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Posts from the ‘Integrated Asset Management (IAM)’ Category

Week 177: Perspective

Five weeks ago I wrote that I was walking away for a while.  And so I did that.  It didn’t last as long as I had anticipated.

At the time I had taken my portfolio to about 60% cash and I had a number of shorts that helped hedge out the exposure from my remaining longs.  In early October I had basically stepped away because I had made some mistakes and lost confidence in my decisions.  It had started with the mistake of not looking closely at the oil supply/demand dynamic, which was compounded by the mistake of selling the wrong stuff when the bet began to go wrong.  As I lost money on a few oil and gas holdings, rather than reducing those positions I reduced other positions, presumably with the intent of reducing my overall risk.  Unfortunately this isn’t really what I was doing.  What I was actually doing was selling what was working while holding onto what wasn’t.  A cardinal mistake.

The consequence was that I saw my portfolio dip 12% from its peak by the second week in October.  More frustrating was that as stocks recovered in late October, I watched as some of the names I had sold near their bottom, in particular Air Canada, Aercap, and Overstock, recover their losses and were on their way back up.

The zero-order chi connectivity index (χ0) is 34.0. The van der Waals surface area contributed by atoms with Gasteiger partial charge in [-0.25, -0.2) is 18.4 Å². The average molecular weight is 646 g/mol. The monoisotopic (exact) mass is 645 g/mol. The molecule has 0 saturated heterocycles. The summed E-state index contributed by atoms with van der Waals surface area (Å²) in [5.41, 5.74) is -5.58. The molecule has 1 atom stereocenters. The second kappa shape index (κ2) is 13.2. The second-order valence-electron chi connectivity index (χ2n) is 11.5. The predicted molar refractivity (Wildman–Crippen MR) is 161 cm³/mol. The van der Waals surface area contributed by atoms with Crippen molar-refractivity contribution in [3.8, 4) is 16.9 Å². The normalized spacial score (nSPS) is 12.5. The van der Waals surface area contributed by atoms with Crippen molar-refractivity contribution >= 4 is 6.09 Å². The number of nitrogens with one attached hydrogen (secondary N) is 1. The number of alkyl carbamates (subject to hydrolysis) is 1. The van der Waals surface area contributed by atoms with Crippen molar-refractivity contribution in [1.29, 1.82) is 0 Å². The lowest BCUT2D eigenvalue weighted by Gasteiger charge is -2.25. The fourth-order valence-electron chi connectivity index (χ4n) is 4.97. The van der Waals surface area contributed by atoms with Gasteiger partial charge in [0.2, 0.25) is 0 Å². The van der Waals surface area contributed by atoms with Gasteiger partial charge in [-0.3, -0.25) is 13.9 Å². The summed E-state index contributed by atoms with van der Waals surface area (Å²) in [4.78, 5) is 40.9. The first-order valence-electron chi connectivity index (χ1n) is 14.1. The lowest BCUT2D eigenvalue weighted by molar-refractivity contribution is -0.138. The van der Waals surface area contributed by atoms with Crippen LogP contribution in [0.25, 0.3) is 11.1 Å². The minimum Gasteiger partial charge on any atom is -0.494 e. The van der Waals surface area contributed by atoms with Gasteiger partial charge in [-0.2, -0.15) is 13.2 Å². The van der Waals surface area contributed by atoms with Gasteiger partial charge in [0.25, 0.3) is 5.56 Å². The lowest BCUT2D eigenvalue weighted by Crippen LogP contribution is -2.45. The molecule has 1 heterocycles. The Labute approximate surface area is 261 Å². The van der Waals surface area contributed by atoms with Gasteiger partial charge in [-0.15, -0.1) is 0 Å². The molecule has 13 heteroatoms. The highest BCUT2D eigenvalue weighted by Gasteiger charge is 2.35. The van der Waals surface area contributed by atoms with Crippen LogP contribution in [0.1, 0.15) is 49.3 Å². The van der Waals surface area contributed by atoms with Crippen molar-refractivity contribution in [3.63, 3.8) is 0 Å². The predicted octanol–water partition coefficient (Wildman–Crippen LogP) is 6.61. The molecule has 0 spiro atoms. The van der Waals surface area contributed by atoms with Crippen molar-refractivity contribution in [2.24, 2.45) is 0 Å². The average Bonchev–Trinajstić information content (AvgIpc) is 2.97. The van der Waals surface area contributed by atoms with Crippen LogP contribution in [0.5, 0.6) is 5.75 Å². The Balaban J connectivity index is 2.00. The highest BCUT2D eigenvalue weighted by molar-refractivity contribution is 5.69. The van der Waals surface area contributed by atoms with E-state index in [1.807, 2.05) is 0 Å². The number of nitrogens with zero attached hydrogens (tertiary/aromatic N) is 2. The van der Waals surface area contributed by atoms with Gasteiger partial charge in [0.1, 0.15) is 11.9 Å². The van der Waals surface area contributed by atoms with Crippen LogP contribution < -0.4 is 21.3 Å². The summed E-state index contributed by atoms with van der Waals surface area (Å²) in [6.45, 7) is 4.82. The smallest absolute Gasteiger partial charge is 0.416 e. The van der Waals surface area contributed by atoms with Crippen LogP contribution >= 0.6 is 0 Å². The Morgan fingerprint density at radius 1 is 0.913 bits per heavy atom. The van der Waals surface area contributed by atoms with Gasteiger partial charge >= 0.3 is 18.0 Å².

I wrote my last post on a Friday afternoon after the market had closed.  Over that weekend I was virtually unencumbered by the markets.  My portfolio was cash, my blog was on hiatus, I had nothing to prevent me from thinking clearly. I don’t remember exactly when the moment came, but at some point that weekend I had a realization.

For those who have followed this blog over the past few years, you will remember that in December of last year I made a very large bet on New Residential.  The stock had gotten hit down to below $6 at the time.  I thought this was rather ridiculous and so I bought the stock.  I bought a lot of the stock.  I made it a 25% position in my portfolio.

In a narrow sense, the trade worked out.  By the end of December the stock had jumped close to $7 and I sold the position for a tidy profit.  But in the broader sense, it was an abject failure. Read more